Artificial intelligence, artists, and art: Attitudes toward artwork produced by humans vs. artificial intelligence

Joo Wha Hong, Nathaniel Ming Curran

Research output: Journal article publicationJournal articleAcademic researchpeer-review

59 Citations (Scopus)


This study examines how people perceive artwork created by artificial intelligence (AI) and how presumed knowledge of an artist's identity (Human vs. AI) affects individuals' evaluation of art. Drawing on Schema theory and theory of Computers Are Social Actors (CASA), this study used a survey-experiment that controlled for the identity of the artist (AI vs. Human) and presented participants with two types of artworks (AI-created vs. Human-created). After seeing images of six artworks created by either AI or human artists, participants (n = 288) were asked to evaluate the artistic value using a validated scale commonly employed among art professionals. The study found that human-created artworks and AI-created artworks were not judged to be equivalent in their artistic value. Additionally, knowing that a piece of art was created by AI did not, in general, influence participants' evaluation of art pieces' artistic value. However, having a schema that AI cannot make art significantly influenced evaluation. Implications of the findings for application and theory are discussed.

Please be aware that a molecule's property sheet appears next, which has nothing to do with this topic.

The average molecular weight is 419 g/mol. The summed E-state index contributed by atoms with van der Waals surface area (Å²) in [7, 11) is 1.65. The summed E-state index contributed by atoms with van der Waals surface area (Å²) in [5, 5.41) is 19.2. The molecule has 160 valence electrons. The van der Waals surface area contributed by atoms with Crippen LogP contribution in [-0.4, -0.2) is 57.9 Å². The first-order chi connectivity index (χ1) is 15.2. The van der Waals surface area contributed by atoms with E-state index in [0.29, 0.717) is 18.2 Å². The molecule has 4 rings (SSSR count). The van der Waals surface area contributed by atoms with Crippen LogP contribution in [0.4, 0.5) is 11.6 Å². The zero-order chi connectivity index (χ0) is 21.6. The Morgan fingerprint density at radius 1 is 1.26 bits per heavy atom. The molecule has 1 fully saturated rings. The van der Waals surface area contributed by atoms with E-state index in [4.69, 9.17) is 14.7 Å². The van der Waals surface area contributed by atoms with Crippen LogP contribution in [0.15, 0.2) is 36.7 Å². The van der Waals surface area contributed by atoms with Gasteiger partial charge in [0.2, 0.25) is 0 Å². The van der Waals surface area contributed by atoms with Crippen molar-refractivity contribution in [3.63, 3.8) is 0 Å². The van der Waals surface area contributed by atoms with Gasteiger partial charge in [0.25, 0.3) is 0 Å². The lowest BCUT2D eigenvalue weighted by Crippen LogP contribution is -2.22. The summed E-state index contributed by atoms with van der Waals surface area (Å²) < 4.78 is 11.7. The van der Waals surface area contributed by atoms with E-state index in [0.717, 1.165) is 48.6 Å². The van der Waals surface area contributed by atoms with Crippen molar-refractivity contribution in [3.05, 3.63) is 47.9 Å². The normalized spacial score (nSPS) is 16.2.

Original languageEnglish
Article number58
JournalACM Transactions on Multimedia Computing, Communications and Applications
Issue number2s
Publication statusPublished - Aug 2019


  • Art
  • Artificial intelligence
  • CASA
  • Creativity
  • Human-machine communication
  • Humancomputer interaction
  • Schema theory

ASJC Scopus subject areas

  • Hardware and Architecture
  • Computer Networks and Communications


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